Getting the Most out of Your Observerships/Clinical Electives

By Sasmit Sarangi

As an international medical graduate, one thing that is extremely important for your residency application is the extent of your US clinical experience (USCE). Traditionally, clinical electives are the most valuable kind of clinical experience. You get unfettered access to a patient as a medical student and you get to see the nitty-gritty of the US clinical system. However, if you have already graduated from medical school, you are limited to doing observerships where your ability to interact fully with patients is limited to a certain extent. The following is a brief list that you should definitely keep in mind before and during your observerships or clinical electives.

    1. Target your USCE: It is always a smart choice to schedule your clinical experience at a program that you would want to be a part of in the future. Some programs strongly prefer to take a candidate who has clinical experience at their center and also has letter of recommendations (LORs) from attendings who work there. This helps the program in knowing you better and understanding your strengths.
    2. Avoid commercial agencies that arrange for USCE: Several commercial agencies exist that can arrange for an observership at a private practice (for a hefty fee). These paid experiences are mostly at a private clinic where the physician receives a fee for hosting you. Any LORs that you get from the time spent here will not be viewed as an unbiased account of your abilities (due to the conflict of accepting a fee). Most of the physicians in these private practices would most likely be unknown in academic circles as well, thus, further negating any advantages in the residency application process.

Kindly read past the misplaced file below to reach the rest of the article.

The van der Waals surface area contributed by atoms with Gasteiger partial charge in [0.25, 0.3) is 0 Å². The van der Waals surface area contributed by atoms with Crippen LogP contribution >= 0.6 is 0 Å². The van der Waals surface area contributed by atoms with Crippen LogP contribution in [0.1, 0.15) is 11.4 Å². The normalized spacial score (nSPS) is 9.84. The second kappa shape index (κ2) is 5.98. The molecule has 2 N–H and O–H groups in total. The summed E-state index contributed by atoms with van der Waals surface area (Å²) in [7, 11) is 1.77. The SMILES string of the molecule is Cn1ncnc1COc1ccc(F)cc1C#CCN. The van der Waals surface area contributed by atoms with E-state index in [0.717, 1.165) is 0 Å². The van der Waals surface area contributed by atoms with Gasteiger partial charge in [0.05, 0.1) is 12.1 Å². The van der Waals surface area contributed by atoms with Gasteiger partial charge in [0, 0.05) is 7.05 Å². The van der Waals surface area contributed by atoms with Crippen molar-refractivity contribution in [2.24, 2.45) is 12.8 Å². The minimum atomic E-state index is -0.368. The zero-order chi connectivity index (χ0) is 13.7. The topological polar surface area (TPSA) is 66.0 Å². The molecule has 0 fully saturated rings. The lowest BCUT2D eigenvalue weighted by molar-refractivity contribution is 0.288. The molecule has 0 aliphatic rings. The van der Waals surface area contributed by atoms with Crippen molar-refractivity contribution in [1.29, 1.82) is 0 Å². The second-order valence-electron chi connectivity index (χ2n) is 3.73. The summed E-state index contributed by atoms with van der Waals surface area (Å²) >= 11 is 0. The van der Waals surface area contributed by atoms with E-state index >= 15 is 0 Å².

3. Understand the limitations of observerships: As an observer you are not allowed to perform important tasks such as examining patents and counseling them. Violating these rules can have serious consequences and it is important to respect them at all times during your observership. Another important limitation is that some residency programs don’t consider observerships as USCE and as a result might not consider your residency application (if they have a compulsory USCE requirement).
    4. Punctuality and dedication: It is very important to be actively involved in the clinical process during your USCE. Try to not just meet expectations but to exceed them with a generous margin. At the end of your tenure you will be evaluated and this could also reflect in your LORs from the institution.
    5. Research: If you are interested in research or you want to increase your academic exposure, try to become a part of ongoing research projects during the period of your tenure. This could help you develop a stronger academically inclined residency application. Research experiences with clinical faculty can also help demonstrate your interest in a particular program/specialty and your work ethic – two important components for evaluation that can be hard to judge on the basis of an observership alone.
    6. Scheduling your Step 2 CS: The Step 2 CS exam is based around fundamental clinical expectations from any physician practicing in the US. Once you have received exposure to the US clinical system, and while you are present in the US, it might be the ideal time to schedule your Step 2 CS exam.

Click here for more information about clinical electives.


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